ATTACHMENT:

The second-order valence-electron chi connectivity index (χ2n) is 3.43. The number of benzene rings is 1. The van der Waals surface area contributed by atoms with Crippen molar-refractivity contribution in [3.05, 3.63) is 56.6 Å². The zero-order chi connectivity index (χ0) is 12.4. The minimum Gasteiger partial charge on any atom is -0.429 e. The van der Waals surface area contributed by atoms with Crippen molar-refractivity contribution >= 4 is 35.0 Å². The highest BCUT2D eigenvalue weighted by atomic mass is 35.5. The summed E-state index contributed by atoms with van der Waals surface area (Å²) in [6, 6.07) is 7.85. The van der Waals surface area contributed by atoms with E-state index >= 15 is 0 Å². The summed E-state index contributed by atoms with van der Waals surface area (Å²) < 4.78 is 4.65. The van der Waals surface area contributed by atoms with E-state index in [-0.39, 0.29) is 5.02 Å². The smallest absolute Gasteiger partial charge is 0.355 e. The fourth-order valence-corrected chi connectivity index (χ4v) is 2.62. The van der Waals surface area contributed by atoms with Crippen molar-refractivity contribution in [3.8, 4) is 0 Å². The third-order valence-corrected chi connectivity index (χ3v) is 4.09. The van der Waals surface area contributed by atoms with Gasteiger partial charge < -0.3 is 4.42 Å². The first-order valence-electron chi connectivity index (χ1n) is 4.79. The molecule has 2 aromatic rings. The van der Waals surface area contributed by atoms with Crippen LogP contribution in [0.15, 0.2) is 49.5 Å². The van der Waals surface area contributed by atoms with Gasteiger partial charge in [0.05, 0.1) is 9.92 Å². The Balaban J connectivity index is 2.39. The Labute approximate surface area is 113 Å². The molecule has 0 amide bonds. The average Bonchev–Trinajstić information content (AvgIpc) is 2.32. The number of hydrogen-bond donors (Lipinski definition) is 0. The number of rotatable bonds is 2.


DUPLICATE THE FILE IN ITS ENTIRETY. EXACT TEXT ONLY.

The second-order valence-electron chi connectivity index (χ2n) is 3.43. The number of benzene rings is 1. The van der Waals surface area contributed by atoms with Crippen molar-refractivity contribution in [3.05, 3.63) is 56.6 Å². The zero-order chi connectivity index (χ0) is 12.4. The minimum Gasteiger partial charge on any atom is -0.429 e. The van der Waals surface area contributed by atoms with Crippen molar-refractivity contribution >= 4 is 35.0 Å². The highest BCUT2D eigenvalue weighted by atomic mass is 35.5. The summed E-state index contributed by atoms with van der Waals surface area (Å²) in [6, 6.07) is 7.85. The van der Waals surface area contributed by atoms with E-state index >= 15 is 0 Å². The summed E-state index contributed by atoms with van der Waals surface area (Å²) < 4.78 is 4.65. The van der Waals surface area contributed by atoms with E-state index in [-0.39, 0.29) is 5.02 Å². The smallest absolute Gasteiger partial charge is 0.355 e. The fourth-order valence-corrected chi connectivity index (χ4v) is 2.62. The van der Waals surface area contributed by atoms with Crippen molar-refractivity contribution in [3.8, 4) is 0 Å². The third-order valence-corrected chi connectivity index (χ3v) is 4.09. The van der Waals surface area contributed by atoms with Gasteiger partial charge < -0.3 is 4.42 Å². The first-order valence-electron chi connectivity index (χ1n) is 4.79. The molecule has 2 aromatic rings. The van der Waals surface area contributed by atoms with Crippen LogP contribution in [0.15, 0.2) is 49.5 Å². The van der Waals surface area contributed by atoms with Gasteiger partial charge in [0.05, 0.1) is 9.92 Å². The Balaban J connectivity index is 2.39. The Labute approximate surface area is 113 Å². The molecule has 0 amide bonds. The average Bonchev–Trinajstić information content (AvgIpc) is 2.32. The number of hydrogen-bond donors (Lipinski definition) is 0. The number of rotatable bonds is 2.